It may amuse you to know that when the film version of GODSPELL opened, I was roundly criticized for the lyrics for 'Save the People' by Richard Schickel, the movie critic of Time Magazine, who quoted them disparagingly. Apparently he's not Episcopalian. Sincerely, Stephen Schwartz
– Stephen Schwartz (who is Jewish) in reply to the question 'Where did you get the lyrics for 'Turn Back, O Man'?'
Carnegie Mellon University (CMU) is noted in practical Pittsburgh as an engineering school, but its School of Drama, the oldest in the United States, has produced a remarkable number of influential figures in theatre, television, and film. Actors Jeff Goldblum1 and Holly Hunter, singer-songwriter Loudon Wainwright III, and lyric baritone Josh Groban are among the talented alumni. Stephen Schwartz, the composer and lyricist quoted above, is also a CMU graduate. In the early 1970s, Schwartz composed the music and wrote 'additional lyrics' for Godspell, the folk-rock Broadway and film musical based on the Gospel of Matthew.
In the 21st Century, the musical Godspell doesn't stir much controversy: it's frequently performed in US high schools – at least religious and private ones, and even some public schools after the obligatory church-versus-state debate results in the conclusion, 'Well, it's culture.' When it first came out, though, Godspell was mildly shocking to some people: Jesus dressed as a clown? His parables acted out by disciples dressed like something out of Commedia dell'Arte? And what about this 'folk-rock' music? Some of that stuff has a beat, and you can dance to it. There hadn't been any dancing in American churches since the Shakers.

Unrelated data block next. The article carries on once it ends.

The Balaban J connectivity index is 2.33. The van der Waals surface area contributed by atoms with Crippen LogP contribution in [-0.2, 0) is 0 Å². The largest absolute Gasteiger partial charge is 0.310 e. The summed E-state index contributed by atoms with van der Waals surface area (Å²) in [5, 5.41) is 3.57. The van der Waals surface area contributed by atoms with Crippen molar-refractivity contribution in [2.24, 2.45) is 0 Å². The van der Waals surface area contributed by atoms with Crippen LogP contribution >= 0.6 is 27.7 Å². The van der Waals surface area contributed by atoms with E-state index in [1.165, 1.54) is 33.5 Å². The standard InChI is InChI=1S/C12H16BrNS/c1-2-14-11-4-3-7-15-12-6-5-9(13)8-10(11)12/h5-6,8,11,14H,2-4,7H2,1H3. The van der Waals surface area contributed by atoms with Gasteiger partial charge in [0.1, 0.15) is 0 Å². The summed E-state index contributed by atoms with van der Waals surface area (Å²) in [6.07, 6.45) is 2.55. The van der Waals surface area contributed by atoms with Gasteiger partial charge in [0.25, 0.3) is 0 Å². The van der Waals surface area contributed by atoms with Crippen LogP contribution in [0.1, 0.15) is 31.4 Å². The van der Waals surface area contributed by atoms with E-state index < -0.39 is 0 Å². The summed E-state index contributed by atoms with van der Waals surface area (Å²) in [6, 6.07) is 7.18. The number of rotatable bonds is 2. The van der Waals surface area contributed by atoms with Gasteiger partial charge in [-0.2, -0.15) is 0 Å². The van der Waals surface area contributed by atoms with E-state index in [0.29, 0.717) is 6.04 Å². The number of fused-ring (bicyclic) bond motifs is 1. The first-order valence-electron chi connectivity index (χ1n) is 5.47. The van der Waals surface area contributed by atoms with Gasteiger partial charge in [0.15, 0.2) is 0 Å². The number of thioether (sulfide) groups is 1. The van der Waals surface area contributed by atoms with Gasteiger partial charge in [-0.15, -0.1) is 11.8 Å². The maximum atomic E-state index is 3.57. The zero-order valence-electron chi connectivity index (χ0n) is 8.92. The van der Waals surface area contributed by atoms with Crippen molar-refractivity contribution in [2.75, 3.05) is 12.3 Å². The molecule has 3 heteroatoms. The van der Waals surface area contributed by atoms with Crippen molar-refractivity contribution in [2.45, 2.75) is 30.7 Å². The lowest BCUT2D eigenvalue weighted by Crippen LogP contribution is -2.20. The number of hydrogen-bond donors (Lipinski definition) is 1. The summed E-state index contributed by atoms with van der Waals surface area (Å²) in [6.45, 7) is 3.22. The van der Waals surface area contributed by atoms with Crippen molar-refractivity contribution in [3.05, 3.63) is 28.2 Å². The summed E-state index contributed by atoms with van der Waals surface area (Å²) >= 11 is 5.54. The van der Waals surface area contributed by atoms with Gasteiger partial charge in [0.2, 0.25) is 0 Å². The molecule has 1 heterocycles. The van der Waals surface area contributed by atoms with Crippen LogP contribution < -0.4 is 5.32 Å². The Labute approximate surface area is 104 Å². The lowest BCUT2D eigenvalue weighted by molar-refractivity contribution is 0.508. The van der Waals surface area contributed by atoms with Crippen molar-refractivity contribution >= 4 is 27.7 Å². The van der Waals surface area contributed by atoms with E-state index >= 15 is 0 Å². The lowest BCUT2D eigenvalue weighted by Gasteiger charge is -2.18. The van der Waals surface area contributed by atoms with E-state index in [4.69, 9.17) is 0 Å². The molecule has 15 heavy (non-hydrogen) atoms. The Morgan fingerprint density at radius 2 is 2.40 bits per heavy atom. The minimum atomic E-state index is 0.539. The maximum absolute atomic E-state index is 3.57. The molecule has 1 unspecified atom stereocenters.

Audiences who enjoyed the music, and critics who didn't, were alike puzzled by the lyrics behind the catchy beats. Before we examine the composer's sources, let's take a quick look at the genesis of Godspell. It was a musical of its time, and reflected popular concerns.
Overalls in St Paul, and What Happened Next
John-Michael Tebelak (1949-85) was a student at Carnegie Mellon. It was Easter, 1970, and he was supposed to be working on his master's thesis, which had something to do with Greek and Roman mythology. He took a break to attend the Easter vigil at nearby St Paul Cathedral, a towering Gothic Revival (Catholic) church. Tebelak, a lifelong Episcopalian (American Anglican) who appreciated the theatre of church ceremony, nevertheless attended service wearing his usual student outfit of t-shirt and bib-and-brace overalls (dungarees). He must have looked suspicious to the policeman outside the cathedral: on his way out, Tebelak was frisked for drugs. Hippie types made the Establishment nervous in those days.